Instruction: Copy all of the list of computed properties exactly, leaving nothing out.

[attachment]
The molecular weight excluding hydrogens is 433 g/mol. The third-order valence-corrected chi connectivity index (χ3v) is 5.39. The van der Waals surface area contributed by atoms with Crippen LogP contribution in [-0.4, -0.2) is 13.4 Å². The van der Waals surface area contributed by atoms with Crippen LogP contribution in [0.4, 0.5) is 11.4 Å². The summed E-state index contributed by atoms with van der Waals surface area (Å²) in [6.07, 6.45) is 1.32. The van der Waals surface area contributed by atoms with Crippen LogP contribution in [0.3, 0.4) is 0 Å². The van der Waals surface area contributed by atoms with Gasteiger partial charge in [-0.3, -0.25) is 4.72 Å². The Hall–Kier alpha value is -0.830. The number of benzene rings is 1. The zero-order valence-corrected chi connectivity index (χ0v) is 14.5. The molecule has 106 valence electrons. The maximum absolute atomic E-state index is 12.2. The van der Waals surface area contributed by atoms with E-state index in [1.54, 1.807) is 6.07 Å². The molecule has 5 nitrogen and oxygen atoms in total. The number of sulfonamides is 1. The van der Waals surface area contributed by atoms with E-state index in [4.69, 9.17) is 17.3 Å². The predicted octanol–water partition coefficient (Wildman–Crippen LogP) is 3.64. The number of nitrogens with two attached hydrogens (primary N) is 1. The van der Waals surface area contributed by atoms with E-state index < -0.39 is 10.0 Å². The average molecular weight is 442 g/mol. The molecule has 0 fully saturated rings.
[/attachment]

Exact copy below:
The molecular weight excluding hydrogens is 433 g/mol. The third-order valence-corrected chi connectivity index (χ3v) is 5.39. The van der Waals surface area contributed by atoms with Crippen LogP contribution in [-0.4, -0.2) is 13.4 Å². The van der Waals surface area contributed by atoms with Crippen LogP contribution in [0.4, 0.5) is 11.4 Å². The summed E-state index contributed by atoms with van der Waals surface area (Å²) in [6.07, 6.45) is 1.32. The van der Waals surface area contributed by atoms with Crippen LogP contribution in [0.3, 0.4) is 0 Å². The van der Waals surface area contributed by atoms with Gasteiger partial charge in [-0.3, -0.25) is 4.72 Å². The Hall–Kier alpha value is -0.830. The number of benzene rings is 1. The zero-order valence-corrected chi connectivity index (χ0v) is 14.5. The molecule has 106 valence electrons. The maximum absolute atomic E-state index is 12.2. The van der Waals surface area contributed by atoms with E-state index in [1.54, 1.807) is 6.07 Å². The molecule has 5 nitrogen and oxygen atoms in total. The number of sulfonamides is 1. The van der Waals surface area contributed by atoms with E-state index in [4.69, 9.17) is 17.3 Å². The predicted octanol–water partition coefficient (Wildman–Crippen LogP) is 3.64. The number of nitrogens with two attached hydrogens (primary N) is 1. The van der Waals surface area contributed by atoms with E-state index < -0.39 is 10.0 Å². The average molecular weight is 442 g/mol. The molecule has 0 fully saturated rings.